Ameyoko-cho Mask Shop

This little shop in Ueno’s Ameyoko-cho market district sells rubber celebrity masks. They only cost 2,000 yen or so and would certainly make a unique souvenir of Japan. It’s call the Ueno-ya, and the masks page is here.

Hatoyama Yukio Antonio Inoki
Kinnikuman Kuidaore Clown
Eyeball Ozawa Ichiro
Asashoryu Buddha
Anime character (This one costs
13,000 yen)
Godzilla

To get there, go out the North Exit of Okachimachi Station and turn left, walking along the JR tracks. Turn right at the second corner and you’ll see it immediately on the right.
The address is 6-3-9 Ueno, Taito-ku, Tokyo (Japanese: 東京都台東区上野 6-3-9). Tel. 03-3831-0631
The masks can also be bought online.

Odd Japanese Blogs – The Telekinesis Blog

Today’s blog is the last of the himajin blogs that I’m writing about this week. It’s called the Nenriki Blog (Telekinesis Blog). According to the blogger’s subtitle, “I created the Nenriki Blog as an experiment in updating blogs by telekinesis. Each day, I try to do an update by typing on the keyboard using telekinesis. I am still learning the discipline, so it may not go  smoothly at first, but please bear with me.

A typical post:

It says:
*Day 146:

*Sadly, the blogger seems to have given up on his noble experiment.

The other himajin blogs I found are here.

Odd Japanese Blogs – The Pedestrian Overpass Blog

Today’s blog is the third of five himajin blogs that I’m writing about this week. It’s called the Nagoya Hodoukyou Dagaya! (The Nagoya Pedestrian Overpass Blog).

Here’s a typical post:

Jingumae Koen Park Pedestrian Overpass


Hataya 1-chome, Atsuta-ku, Nagoya


Top of the overpass

West side viewed from the overpass. Atsuta Baseball Field is in the background.

West side

Stairs

Sign showing the overpass’s age

Photographed:2007/11)

There is one set of stairs on each side of the overpass. There is no flat area for bicycles on the stairs. It is the closest overpass to Atsuta Koen Park and the Atsuta Baseball Field. If you look from the park, the overpass is to the east. There are a lot of temples around it.

Amount of traffic under overpass:  ★★★☆☆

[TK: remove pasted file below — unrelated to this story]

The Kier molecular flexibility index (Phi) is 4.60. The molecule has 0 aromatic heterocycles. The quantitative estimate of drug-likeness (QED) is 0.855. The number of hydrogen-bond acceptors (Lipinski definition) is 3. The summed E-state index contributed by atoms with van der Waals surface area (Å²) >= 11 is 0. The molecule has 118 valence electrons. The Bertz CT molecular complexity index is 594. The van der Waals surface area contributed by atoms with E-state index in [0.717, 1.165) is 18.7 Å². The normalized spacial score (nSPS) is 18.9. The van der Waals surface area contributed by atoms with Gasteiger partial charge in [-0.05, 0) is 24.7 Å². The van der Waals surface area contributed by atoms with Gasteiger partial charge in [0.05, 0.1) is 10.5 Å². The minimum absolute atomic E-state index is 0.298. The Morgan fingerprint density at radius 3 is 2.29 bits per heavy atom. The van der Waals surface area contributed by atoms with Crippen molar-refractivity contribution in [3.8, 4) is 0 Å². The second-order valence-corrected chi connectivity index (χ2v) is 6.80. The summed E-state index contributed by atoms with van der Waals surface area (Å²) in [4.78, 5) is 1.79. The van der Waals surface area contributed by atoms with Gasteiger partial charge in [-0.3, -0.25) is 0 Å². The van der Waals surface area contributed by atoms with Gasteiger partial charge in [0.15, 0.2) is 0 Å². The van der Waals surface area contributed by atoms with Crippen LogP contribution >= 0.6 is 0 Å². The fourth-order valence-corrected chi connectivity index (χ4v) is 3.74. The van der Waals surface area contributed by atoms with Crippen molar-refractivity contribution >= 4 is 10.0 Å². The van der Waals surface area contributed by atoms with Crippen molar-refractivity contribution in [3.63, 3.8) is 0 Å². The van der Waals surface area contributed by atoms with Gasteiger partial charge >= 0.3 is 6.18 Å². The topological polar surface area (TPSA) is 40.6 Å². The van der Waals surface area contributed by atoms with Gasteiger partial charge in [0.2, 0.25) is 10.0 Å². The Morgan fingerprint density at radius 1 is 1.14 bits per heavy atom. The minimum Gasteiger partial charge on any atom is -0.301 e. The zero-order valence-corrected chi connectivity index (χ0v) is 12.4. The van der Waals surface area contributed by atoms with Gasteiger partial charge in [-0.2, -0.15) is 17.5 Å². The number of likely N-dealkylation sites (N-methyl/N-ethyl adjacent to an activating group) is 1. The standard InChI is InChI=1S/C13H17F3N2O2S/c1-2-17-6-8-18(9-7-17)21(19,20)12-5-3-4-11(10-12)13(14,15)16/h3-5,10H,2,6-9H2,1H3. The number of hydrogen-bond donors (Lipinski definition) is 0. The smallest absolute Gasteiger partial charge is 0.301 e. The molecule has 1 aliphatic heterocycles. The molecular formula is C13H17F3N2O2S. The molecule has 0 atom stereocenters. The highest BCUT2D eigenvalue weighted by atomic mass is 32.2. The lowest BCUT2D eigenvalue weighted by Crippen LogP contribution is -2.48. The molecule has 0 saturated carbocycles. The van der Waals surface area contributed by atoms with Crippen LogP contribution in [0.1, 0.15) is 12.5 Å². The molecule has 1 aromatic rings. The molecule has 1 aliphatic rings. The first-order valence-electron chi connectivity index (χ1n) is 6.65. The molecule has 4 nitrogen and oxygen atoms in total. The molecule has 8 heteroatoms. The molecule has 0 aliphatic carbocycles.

Amound of pedestrian traffic: ★★★☆☆
Necessity: ★★☆☆☆
Uniqueness: ★☆☆☆☆
Age: From Sept. 69

So far, we’ve seen the Tokyo Stairs Database, the Vending Machine Report and the QR Code Blog. Tomorrow is the Telekinesis Blog!

Odd Japanese Blogs – The QR Code Blog

Today’s blog is the third of five himajin blogs that I’m writing about this week. It’s called the QR Code Blog. In case you don’t know, QR codes are those black and white data squares that you often see on advertisements in Japan. You scan them with your cell phone and they will take you to a homepage with more information.
Anyway, this blogger is a real QR code zealot, so much so, in fact, that he’s decided to turn all of the text in his posts into QR codes that can only be read with a cell-phone.

A typical post:

I scanned it with this online QR Code reader and translated it into English:
“I found this QR Code on an exit guide in the Tokyo subway. It helps to get rid of worries about the great numbers of exits in subway stations in the Tokyo area. Each exit has a different QR Code, and if you access it with your mobile phone, you can get a map of the local area of information about shops.”

So far, we’ve seen the Tokyo Stairs Database and the Vending Machine Report. Tomorrow is the Pedestrian Overpass Blog and Friday is the Telekinesis Blog.

Odd Japanese Blogs – The Vending Machine Report

Yesterday, I posted about the Tokyo Kaidan DB (Tokyo Stairs Database), a meticulous cataloging of stairs in Tokyo. Today’s blog is the second of five himajin (someone with too much time on his hands) blogs that I’m writing about this week. It’s called:  “I take photos of a vending machine (almost) every day. Sorry.” The blog has been going since May, 2005, and has over a thousand posts.